Tonight something happens that only happens every blue moon – a blue moon. This provides the perfect excuse for me to watch a favourite film of the early ’80s, the John Landis comedy horror, ‘An American Werewolf In London’ (1981).
Archive | August, 2012
ARTIST: THE KLF
ALBUM: CHILL OUT
LABEL: KLF COMMUNICATIONS
This Sunday (September 2nd) at 9pm, you’re invited to share a listening session with some likeminded souls, wherever you might be. This can be experienced either alone or communally, and you don’t need to leave the comfort of your own home to participate. If it’s not possible to make the allotted time, hopefully you can join in at your convenience at some point during the following week. See update here:
Whilst DJ obsessives in this country could tell you the minutia with regards to New York’s celebrated club culture of the ’70s, I’m often surprised to find that they know precious little about what was happening here in the UK at the same time David Mancuso, Nicky Siano, Larry Levan and the other NY legends of the ’70s were bringing Disco to the fore. Maybe they think that there wasn’t much happening here, and that UK DJs were simply following the US lead, whilst, to the contrary, nothing could be further from the truth – go back into the ’70s, before Disco hit its stride, and you’ll find hugely influential figures including Ian Levine, Colin Curtis and Les Spaine in the North, Chris Hill, Bob Jones and George Power in the South – DJs with a wealth of knowledge between them, who made their mark on popular culture here at root level. These are giants, upon the shoulders of which subsequent generations of British DJs stand, whether they know it or not.
Scott McKenzie, the singer of the 1967 Summer Of Love anthem ‘San Francisco (Be Sure To Wear Flowers In Your Hair)’, died last weekend, aged 73.
‘The Rich Man’s Frug’
(‘The Aloof’ / ‘The Heavyweight’ / ‘The Big Finish’)
Choreography by Bob Fosse / Lead Dancer – Suzanne Charny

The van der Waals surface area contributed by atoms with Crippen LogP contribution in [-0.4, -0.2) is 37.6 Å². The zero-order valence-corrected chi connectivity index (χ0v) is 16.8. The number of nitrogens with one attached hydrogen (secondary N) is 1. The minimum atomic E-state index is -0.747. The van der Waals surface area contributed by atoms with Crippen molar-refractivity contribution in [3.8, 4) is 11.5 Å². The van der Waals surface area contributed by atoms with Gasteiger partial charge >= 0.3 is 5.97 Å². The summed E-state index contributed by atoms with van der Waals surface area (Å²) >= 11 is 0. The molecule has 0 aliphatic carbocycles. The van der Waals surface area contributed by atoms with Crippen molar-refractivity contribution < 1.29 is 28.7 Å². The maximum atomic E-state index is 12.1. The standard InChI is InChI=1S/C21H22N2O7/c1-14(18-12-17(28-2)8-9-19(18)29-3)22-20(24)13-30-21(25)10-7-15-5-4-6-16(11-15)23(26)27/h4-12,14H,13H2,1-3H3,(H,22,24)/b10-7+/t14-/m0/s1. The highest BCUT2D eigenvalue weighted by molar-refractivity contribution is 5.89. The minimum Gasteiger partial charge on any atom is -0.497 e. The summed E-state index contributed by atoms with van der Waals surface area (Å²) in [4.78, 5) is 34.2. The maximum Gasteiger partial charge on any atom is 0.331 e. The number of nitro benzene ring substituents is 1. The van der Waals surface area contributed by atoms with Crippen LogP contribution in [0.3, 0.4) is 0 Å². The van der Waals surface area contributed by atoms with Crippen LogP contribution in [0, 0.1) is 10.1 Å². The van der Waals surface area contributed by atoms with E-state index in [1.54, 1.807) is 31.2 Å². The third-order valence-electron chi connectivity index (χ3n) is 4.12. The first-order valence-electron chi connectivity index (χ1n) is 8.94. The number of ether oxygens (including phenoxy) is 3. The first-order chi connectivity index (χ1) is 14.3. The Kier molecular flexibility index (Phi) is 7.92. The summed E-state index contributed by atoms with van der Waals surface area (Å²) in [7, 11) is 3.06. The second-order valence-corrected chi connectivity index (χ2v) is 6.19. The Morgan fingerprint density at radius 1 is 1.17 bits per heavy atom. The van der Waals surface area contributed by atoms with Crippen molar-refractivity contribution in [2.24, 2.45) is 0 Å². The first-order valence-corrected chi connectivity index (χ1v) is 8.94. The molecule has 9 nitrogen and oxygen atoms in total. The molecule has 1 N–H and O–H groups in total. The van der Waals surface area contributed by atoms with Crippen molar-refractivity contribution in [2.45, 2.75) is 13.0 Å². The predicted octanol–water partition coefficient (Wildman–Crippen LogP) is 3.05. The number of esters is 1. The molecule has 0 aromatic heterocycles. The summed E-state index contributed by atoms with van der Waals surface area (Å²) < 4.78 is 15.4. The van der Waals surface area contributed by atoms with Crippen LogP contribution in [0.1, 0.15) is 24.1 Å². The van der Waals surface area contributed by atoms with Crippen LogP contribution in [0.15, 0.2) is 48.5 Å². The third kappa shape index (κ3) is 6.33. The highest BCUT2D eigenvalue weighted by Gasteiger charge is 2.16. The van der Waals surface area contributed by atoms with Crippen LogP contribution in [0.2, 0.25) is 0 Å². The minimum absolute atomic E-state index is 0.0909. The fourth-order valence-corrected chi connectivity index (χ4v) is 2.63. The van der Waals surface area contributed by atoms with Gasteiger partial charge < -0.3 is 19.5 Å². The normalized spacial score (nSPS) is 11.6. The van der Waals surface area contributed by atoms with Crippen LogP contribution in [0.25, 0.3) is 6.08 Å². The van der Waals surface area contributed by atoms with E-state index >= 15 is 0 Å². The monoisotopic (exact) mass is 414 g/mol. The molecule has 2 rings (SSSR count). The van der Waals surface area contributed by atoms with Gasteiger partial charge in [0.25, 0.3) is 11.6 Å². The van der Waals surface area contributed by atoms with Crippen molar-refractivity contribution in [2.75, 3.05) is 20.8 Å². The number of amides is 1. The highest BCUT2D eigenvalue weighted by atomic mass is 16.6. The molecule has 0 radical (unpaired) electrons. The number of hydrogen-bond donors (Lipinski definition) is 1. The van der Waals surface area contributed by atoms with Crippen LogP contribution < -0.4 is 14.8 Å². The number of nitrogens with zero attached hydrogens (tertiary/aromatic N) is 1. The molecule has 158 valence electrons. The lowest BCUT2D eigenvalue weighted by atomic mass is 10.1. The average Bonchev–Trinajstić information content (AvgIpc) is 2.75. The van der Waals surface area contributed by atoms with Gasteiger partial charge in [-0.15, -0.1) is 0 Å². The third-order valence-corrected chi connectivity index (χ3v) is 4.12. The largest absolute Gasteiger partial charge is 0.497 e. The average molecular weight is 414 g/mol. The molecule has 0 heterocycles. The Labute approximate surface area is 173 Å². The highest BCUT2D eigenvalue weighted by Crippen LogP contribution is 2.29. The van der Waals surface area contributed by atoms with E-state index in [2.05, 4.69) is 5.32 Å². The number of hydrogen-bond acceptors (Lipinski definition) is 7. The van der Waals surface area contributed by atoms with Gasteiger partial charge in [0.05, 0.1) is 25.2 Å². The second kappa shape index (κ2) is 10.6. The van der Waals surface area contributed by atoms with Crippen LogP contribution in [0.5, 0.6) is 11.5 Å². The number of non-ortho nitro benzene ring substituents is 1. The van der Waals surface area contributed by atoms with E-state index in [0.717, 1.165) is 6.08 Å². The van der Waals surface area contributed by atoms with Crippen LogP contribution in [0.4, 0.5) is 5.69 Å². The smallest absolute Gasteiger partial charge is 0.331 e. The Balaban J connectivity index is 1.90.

From ‘Sweet Charity’ 1969
Well, that was the London Olympics that was – what was initially greeted with mass cynicism ended up captivating the nation, engendering a new sense of identity that would have been unthinkable just two and a half weeks ago.
The Harlem Congaroos / Whitey’s Lindy Hoppers ‘Hellzapoppin’ Jam’
From ‘Hellzapoppin’’ 1941
Great to see Todd Terje blowing up big time with his infectious ‘Inspector Norse’ single, a definite candidate for best new dance track of the year, it’s simple complexity the mark of somebody who very much knows what they’re doing, someone with an understanding of both feel and precision who strikes the right balance between head and heart. I suppose that by being a feelgood DJ with a sharp sense of irony, as well as having been a student of physics at Oslo University, Terje was bound to have his own unique angle, which, when applied to making music was sure to produce intriguing results.
John Robb, my old friend and musical ally (I produced a couple of tracks for his band of the time, Sensuround, back in the early ’90s), blogged his views at Louder Than War a few days ago regarding Paul McCartney’s stuttering appearance at the Olympic opening ceremony last week. Like myself, John holds The Beatles in the highest regard, so I was interested to hear his take on things. He’d formulated his article as ‘An Open Letter To Paul McCartney And The Elder Statesmen Of Pop’:
Cab Calloway & His Orchestra / The Nicholas Brothers ‘Jumpin’ Jive’
From ‘Stormy Weather’ 1943
Introduction by Gregory Hines from ‘We Sing And We Dance’ 1992